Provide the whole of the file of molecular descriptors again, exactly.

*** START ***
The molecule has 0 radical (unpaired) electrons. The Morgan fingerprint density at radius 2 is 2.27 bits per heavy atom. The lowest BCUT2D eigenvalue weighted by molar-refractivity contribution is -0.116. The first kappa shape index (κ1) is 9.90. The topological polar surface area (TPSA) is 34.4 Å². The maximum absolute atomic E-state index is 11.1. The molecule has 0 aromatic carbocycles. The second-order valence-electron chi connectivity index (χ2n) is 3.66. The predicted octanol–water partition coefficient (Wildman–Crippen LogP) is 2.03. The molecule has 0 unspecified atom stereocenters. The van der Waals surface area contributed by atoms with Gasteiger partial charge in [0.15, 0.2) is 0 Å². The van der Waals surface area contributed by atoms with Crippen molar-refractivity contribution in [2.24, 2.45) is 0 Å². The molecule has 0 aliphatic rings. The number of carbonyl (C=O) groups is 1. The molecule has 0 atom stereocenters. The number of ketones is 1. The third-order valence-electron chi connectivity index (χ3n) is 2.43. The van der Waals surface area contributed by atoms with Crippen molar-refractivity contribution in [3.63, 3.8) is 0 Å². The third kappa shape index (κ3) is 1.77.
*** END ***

The molecule has 0 radical (unpaired) electrons. The Morgan fingerprint density at radius 2 is 2.27 bits per heavy atom. The lowest BCUT2D eigenvalue weighted by molar-refractivity contribution is -0.116. The first kappa shape index (κ1) is 9.90. The topological polar surface area (TPSA) is 34.4 Å². The maximum absolute atomic E-state index is 11.1. The molecule has 0 aromatic carbocycles. The second-order valence-electron chi connectivity index (χ2n) is 3.66. The predicted octanol–water partition coefficient (Wildman–Crippen LogP) is 2.03. The molecule has 0 unspecified atom stereocenters. The van der Waals surface area contributed by atoms with Gasteiger partial charge in [0.15, 0.2) is 0 Å². The van der Waals surface area contributed by atoms with Crippen molar-refractivity contribution in [2.24, 2.45) is 0 Å². The molecule has 0 aliphatic rings. The number of carbonyl (C=O) groups is 1. The molecule has 0 atom stereocenters. The number of ketones is 1. The third-order valence-electron chi connectivity index (χ3n) is 2.43. The van der Waals surface area contributed by atoms with Crippen molar-refractivity contribution in [3.63, 3.8) is 0 Å². The third kappa shape index (κ3) is 1.77.